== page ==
Monday, November 06, 2006

NICU Ropes

I was discharged from the hospital when Jairus was 6 days old, a very hard day. To pack up my things--including the baby clothes that I thought Jairus would be wearing home when we get in that elevator without the car seat we thought we'd be arrive home and walk in the front door the same as we left--just the two of us. It was a very depressing thing.

But we turned right around and went back to the hospital. Over the next many weeks, and James had to go back to work, we fell into a schedule. As soon as I woke up, I'd call in to the NICU and get a report of how his night went. My mom would pick me up a little later and we'd go into Mac. We'd spend the morning and our lunch hour there with Jairus, then mom would have to leave around 1:30 or 2 to get home for my siblings return from school. I'd be on my own for the rest of the afternoon, until James got there around 7pm, as he was commuting to London at the time. We'd usually stay quite late, heading home around 10 or 11 pm. We'd often phone once more before we crawled into bed to see if Jairus was settled for the night. And then it would start all over.

In those first few weeks, we had a few meetings with the ENT specialist, Dr. Reid, and the neonatologist, Dr. Marrin. There was also a few other specialists that would be in on it, but I don't exactly remember now. Respiratory therapists, Occupational therapists, an endochrinologist, a geneticist. The biggest question in that first month was whether Jairus needed to have a tracheostomy. Since his graduation to the naso-pharyngeal tube, his breathing had improved some, but his sats still often dropped below 90%.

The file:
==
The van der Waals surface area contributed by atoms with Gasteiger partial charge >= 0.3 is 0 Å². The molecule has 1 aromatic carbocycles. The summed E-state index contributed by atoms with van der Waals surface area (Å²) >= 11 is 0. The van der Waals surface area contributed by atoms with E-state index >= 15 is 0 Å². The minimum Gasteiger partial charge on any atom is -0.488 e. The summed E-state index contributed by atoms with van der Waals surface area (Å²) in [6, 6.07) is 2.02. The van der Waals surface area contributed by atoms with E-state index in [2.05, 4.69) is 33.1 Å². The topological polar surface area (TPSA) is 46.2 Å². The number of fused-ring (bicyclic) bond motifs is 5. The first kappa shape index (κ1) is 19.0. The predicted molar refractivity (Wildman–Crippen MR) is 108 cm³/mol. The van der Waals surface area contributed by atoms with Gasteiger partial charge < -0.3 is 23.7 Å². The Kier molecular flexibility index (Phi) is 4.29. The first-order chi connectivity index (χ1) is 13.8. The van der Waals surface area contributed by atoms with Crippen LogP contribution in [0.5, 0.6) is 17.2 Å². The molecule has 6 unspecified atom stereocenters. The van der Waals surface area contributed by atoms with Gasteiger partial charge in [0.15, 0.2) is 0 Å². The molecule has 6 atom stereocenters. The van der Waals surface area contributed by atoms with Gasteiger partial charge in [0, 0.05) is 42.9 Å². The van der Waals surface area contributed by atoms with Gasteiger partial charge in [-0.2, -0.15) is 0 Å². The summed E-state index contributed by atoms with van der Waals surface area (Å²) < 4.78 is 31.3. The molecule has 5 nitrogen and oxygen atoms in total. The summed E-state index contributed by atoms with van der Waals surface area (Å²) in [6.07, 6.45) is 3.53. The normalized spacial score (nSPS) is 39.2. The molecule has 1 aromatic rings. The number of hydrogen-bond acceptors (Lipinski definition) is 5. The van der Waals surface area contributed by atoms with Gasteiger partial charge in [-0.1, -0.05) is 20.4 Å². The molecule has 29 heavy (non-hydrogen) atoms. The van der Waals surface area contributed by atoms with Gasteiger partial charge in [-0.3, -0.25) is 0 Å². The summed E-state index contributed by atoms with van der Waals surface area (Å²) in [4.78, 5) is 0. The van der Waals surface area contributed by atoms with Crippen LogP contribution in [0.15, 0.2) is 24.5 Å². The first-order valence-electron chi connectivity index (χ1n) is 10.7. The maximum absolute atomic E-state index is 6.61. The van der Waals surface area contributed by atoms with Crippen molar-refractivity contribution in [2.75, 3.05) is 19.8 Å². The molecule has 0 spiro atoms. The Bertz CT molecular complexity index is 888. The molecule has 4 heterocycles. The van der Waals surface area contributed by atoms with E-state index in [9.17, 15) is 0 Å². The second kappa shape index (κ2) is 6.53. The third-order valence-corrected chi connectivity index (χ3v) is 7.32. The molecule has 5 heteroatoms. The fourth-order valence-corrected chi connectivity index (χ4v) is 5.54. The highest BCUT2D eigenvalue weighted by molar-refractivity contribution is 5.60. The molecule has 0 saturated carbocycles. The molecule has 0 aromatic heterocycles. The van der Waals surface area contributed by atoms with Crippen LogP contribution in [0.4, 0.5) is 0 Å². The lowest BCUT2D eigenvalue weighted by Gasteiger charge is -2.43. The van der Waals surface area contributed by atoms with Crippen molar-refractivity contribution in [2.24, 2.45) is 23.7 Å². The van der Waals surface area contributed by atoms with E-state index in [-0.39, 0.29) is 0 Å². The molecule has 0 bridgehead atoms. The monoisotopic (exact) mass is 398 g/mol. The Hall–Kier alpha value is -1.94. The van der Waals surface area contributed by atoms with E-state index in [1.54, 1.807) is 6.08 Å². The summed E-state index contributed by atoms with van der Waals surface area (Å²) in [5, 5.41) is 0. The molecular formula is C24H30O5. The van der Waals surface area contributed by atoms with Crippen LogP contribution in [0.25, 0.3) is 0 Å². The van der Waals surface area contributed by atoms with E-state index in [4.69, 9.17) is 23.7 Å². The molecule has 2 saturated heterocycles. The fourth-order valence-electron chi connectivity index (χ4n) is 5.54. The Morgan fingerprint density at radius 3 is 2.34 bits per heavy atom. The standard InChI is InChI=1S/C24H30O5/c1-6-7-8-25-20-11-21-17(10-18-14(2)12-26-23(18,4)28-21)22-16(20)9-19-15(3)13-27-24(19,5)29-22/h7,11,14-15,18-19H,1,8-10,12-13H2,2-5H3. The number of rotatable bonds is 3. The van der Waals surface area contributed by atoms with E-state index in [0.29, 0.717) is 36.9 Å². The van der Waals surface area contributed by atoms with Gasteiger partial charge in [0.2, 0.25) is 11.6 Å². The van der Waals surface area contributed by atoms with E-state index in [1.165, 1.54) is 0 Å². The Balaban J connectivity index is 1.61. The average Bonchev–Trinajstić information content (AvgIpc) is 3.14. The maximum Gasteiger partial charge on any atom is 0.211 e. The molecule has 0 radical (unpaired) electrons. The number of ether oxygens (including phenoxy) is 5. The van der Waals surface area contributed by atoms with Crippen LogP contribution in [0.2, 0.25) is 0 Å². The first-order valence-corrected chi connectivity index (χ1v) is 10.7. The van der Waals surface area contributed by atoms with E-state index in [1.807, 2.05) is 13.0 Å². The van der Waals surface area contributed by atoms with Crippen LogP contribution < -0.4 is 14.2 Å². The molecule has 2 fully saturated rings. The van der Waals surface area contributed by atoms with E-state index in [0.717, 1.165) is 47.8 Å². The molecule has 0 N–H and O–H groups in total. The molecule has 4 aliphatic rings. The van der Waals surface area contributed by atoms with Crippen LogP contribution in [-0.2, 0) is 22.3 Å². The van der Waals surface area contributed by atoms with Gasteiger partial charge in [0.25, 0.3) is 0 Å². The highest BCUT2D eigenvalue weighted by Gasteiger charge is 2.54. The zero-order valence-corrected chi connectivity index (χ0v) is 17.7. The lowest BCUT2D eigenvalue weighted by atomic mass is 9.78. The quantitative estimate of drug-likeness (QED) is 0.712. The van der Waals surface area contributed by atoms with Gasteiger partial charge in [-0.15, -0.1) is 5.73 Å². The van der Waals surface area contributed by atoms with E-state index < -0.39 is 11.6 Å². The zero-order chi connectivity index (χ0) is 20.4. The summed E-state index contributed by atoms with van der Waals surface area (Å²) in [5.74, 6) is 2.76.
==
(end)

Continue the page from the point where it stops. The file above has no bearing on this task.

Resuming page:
James and I despaired over the thought of Jairus needing surgery so soon, and so young. And the idea of this hole in his neck, with an instrument inserted into it to let him breath was intolerable. He would have it for at least a year, maybe two, and it would mean that we would never hear his voice. I couldn't stand the thought.

Meanwhile, he was tolerating breast milk feeds through his naso-gastric tube very well and gaining weight nicely. I was very proud and kept pumping!

In the end, we decided NOT to have the tracheostomy done. Fortunately, Jairus' case was considered moderate, which meant that our decision was not opposed by the medical team. That was a relief.

You can really see in this picture with my dad how small his chin was (actually, you can't really see it at all!)

During the six weeks that Jairus was in the NICU, the nurses patiently (most of them) taught us how to take care of Jairus' special needs. By the time we brought him home, we'd even learned how to remove and replace both his breathing and feeding tubes.

As he grew bigger and his breathing stabilized, the RT's started instituting 'tubeless' times. These were terrifying. At first it would only be for a minute or two--the RT would come to change out his tube and would just wait...and watch to see how he did without it. One time the RT 'forgot' something he needed to do the change and had to go back to get it. He left a tubeless Jairus--and a completely panicked mum. It was about a five-ten minute wait and I stewed the whole time. Inside, I knew it was good--he needed to learn how to breath without tubes, but it was one of the scariest things.

Then just before he was six weeks old, we got some great news...

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